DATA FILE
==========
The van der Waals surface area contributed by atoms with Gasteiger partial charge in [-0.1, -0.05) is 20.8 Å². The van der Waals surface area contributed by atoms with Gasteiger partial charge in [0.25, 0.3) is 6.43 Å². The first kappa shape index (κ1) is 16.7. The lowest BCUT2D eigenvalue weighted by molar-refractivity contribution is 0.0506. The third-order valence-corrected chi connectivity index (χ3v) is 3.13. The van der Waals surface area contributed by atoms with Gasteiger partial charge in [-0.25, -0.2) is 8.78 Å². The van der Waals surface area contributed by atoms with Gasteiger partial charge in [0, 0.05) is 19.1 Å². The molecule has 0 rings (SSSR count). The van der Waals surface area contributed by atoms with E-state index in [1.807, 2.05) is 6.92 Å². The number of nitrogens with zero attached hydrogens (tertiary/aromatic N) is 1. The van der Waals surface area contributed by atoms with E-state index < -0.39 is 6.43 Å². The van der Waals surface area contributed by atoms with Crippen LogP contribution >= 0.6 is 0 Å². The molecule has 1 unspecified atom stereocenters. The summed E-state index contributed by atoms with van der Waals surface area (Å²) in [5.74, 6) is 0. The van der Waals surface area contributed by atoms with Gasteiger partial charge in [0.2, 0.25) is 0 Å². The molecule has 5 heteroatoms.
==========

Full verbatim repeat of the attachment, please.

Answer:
The van der Waals surface area contributed by atoms with Gasteiger partial charge in [-0.1, -0.05) is 20.8 Å². The van der Waals surface area contributed by atoms with Gasteiger partial charge in [0.25, 0.3) is 6.43 Å². The first kappa shape index (κ1) is 16.7. The lowest BCUT2D eigenvalue weighted by molar-refractivity contribution is 0.0506. The third-order valence-corrected chi connectivity index (χ3v) is 3.13. The van der Waals surface area contributed by atoms with Gasteiger partial charge in [-0.25, -0.2) is 8.78 Å². The van der Waals surface area contributed by atoms with Gasteiger partial charge in [0, 0.05) is 19.1 Å². The molecule has 0 rings (SSSR count). The van der Waals surface area contributed by atoms with E-state index in [1.807, 2.05) is 6.92 Å². The number of nitrogens with zero attached hydrogens (tertiary/aromatic N) is 1. The van der Waals surface area contributed by atoms with E-state index < -0.39 is 6.43 Å². The van der Waals surface area contributed by atoms with Crippen LogP contribution >= 0.6 is 0 Å². The molecule has 1 unspecified atom stereocenters. The summed E-state index contributed by atoms with van der Waals surface area (Å²) in [5.74, 6) is 0. The van der Waals surface area contributed by atoms with Gasteiger partial charge in [0.2, 0.25) is 0 Å². The molecule has 5 heteroatoms.